After the Equifax Breach—Preventing Financial Fraud

As I wrote in a prior post, Understanding the Equifax Data Breach, many of the proposed solutions will not fix consumers’ problems resulting from the breach. If, as I surmise, the Equifax breach involved the theft of “credit header” data—identifying information such as names, addresses, dates of birth, phone numbers, and Social Security numbers—breach victims face the possibility of financial fraud, identity fraud, or both. This article takes a closer look at solutions proposed for prevention of financial fraud.

Consumers have limited ability to protect themselves from fraud. No matter what they do, they remain dependent on the security practices of organizations that house their data and on the decision-making practices of financial institutions that use the data. Solutions proposed in the wake of the breach might also introduce new concerns.

  • Free credit monitoring. Credit monitoring does not prevent identity theft or financial fraud. It simply allows consumers to know what’s going on and, in some cases, to take faster action than they could otherwise. Identity and credit monitoring services claim that they provide additional value by scanning the Dark Web for Social Security numbers or other information sold by criminals. However, it is not clear what consumers can do with notice of illegal sale. It might be simpler and cheaper to simply assume that if you received a data breach notification, your data was stolen and is available for sale, and act accordingly.

  • Automatic fraud alerts on credit files. A fraud alert requires a lender to contact a consumer before performing a credit-related transaction. This helps prevent fraudsters from opening new accounts in someone’s name, as long as 1) consumers keep their contact information current and verifiable by trusted third parties; 2) lenders fulfill their consumer contact obligations; and 3) consumers respond in a timely way. The weakness of this approach in its current form is that fraud alerts only apply to data at consumer reporting agencies. Unfortunately, “credit header” data is often sold to other services and used for identity verification in non-credit transactions. In order to be truly effective, a fraud alert should travel with “credit header” data, and organizations that use “credit header” should have the same obligations as lenders.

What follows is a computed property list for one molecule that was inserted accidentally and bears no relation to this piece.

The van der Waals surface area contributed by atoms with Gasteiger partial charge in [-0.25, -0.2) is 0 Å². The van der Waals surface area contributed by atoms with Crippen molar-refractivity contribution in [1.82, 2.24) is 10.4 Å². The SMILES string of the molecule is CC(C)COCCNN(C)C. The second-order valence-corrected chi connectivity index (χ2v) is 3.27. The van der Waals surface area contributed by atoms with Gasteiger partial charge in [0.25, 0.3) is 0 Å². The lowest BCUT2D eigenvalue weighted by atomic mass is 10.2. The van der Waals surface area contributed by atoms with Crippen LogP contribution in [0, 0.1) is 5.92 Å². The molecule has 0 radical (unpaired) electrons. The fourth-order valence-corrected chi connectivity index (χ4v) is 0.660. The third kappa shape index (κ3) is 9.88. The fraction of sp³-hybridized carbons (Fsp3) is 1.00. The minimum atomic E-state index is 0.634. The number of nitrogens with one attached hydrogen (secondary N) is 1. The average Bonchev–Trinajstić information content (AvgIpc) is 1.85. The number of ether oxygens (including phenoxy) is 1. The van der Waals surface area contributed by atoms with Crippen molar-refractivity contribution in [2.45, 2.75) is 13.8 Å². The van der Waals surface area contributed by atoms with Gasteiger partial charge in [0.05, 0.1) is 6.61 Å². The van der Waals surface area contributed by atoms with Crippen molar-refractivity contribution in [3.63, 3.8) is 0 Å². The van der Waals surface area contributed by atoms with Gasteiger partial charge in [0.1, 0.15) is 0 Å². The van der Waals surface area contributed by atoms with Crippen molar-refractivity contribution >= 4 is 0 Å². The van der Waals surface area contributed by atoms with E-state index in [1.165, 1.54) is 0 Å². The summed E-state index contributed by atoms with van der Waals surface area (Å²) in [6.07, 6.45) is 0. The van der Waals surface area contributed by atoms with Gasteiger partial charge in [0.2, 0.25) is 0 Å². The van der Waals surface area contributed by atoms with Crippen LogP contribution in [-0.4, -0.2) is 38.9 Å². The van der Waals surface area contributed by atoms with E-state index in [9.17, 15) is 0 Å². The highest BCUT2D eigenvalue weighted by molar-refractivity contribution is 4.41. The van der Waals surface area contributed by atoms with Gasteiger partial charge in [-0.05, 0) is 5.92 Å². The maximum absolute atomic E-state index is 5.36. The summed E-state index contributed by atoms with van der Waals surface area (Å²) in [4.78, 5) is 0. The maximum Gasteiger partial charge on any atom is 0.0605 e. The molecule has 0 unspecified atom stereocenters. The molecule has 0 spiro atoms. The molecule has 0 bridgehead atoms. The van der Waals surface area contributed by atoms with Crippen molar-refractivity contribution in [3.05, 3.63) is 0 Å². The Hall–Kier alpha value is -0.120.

• Free freezes and thaws on credit files or frozen credit files as default. In this proposal, a credit file is frozen and unavailable to lenders until a consumer wants to make a purchase that requires a credit check. At that point, the consumer can lift the freeze temporarily or permanently. A freeze helps prevent some types of financial fraud, such as a fraudster opening a new account in the consumer’s name, but the need to remove the freeze would slow down some transactions. Even savvy consumers may not realize which transactions involve a credit check. For example, as more consumers have high-deductible health plans, more hospitals do credit checks to determine whether someone can pay several thousand dollars before their insurance kicks in. Without careful analysis, it is difficult to say how many consumers could be harmed and in what way if every transaction that involves a credit check requires a credit report thaw. Freezes also may not prevent some kinds of financial fraud, such as takeover of existing accounts through impersonation.